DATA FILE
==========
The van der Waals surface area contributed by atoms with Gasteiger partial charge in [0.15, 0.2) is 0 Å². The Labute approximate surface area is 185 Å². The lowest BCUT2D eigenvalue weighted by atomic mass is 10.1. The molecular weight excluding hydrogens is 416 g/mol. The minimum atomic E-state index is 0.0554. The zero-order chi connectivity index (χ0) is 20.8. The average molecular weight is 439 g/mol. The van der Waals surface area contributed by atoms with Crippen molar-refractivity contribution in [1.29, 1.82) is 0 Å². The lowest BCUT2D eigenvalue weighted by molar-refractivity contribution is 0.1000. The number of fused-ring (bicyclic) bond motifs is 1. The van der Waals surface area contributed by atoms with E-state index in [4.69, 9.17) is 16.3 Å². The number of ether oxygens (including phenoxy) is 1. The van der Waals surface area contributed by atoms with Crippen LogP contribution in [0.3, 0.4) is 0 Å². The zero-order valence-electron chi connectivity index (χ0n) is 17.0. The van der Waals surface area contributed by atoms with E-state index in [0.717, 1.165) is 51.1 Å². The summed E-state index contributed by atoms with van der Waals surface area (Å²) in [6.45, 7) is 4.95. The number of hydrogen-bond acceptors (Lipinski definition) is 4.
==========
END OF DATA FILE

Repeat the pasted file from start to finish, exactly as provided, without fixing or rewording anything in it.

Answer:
The van der Waals surface area contributed by atoms with Gasteiger partial charge in [0.15, 0.2) is 0 Å². The Labute approximate surface area is 185 Å². The lowest BCUT2D eigenvalue weighted by atomic mass is 10.1. The molecular weight excluding hydrogens is 416 g/mol. The minimum atomic E-state index is 0.0554. The zero-order chi connectivity index (χ0) is 20.8. The average molecular weight is 439 g/mol. The van der Waals surface area contributed by atoms with Crippen molar-refractivity contribution in [1.29, 1.82) is 0 Å². The lowest BCUT2D eigenvalue weighted by molar-refractivity contribution is 0.1000. The number of fused-ring (bicyclic) bond motifs is 1. The van der Waals surface area contributed by atoms with E-state index in [4.69, 9.17) is 16.3 Å². The number of ether oxygens (including phenoxy) is 1. The van der Waals surface area contributed by atoms with Crippen LogP contribution in [0.3, 0.4) is 0 Å². The zero-order valence-electron chi connectivity index (χ0n) is 17.0. The van der Waals surface area contributed by atoms with E-state index in [0.717, 1.165) is 51.1 Å². The summed E-state index contributed by atoms with van der Waals surface area (Å²) in [6.45, 7) is 4.95. The number of hydrogen-bond acceptors (Lipinski definition) is 4.